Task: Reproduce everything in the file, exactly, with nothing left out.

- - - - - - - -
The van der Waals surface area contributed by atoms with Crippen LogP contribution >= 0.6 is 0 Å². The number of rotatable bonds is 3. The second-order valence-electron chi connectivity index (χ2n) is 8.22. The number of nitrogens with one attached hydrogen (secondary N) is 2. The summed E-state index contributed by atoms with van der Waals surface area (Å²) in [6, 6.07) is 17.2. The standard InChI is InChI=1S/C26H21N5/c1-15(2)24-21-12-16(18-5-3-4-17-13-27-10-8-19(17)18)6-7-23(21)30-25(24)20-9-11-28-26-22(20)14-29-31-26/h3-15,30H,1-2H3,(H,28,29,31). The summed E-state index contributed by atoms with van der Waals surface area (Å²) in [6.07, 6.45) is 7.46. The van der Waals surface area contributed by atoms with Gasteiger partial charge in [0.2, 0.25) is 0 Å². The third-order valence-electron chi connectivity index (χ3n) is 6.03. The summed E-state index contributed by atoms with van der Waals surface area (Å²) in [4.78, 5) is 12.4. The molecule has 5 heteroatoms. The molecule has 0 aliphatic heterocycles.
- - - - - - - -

The van der Waals surface area contributed by atoms with Crippen LogP contribution >= 0.6 is 0 Å². The number of rotatable bonds is 3. The second-order valence-electron chi connectivity index (χ2n) is 8.22. The number of nitrogens with one attached hydrogen (secondary N) is 2. The summed E-state index contributed by atoms with van der Waals surface area (Å²) in [6, 6.07) is 17.2. The standard InChI is InChI=1S/C26H21N5/c1-15(2)24-21-12-16(18-5-3-4-17-13-27-10-8-19(17)18)6-7-23(21)30-25(24)20-9-11-28-26-22(20)14-29-31-26/h3-15,30H,1-2H3,(H,28,29,31). The summed E-state index contributed by atoms with van der Waals surface area (Å²) in [6.07, 6.45) is 7.46. The van der Waals surface area contributed by atoms with Gasteiger partial charge in [0.2, 0.25) is 0 Å². The third-order valence-electron chi connectivity index (χ3n) is 6.03. The summed E-state index contributed by atoms with van der Waals surface area (Å²) in [4.78, 5) is 12.4. The molecule has 5 heteroatoms. The molecule has 0 aliphatic heterocycles.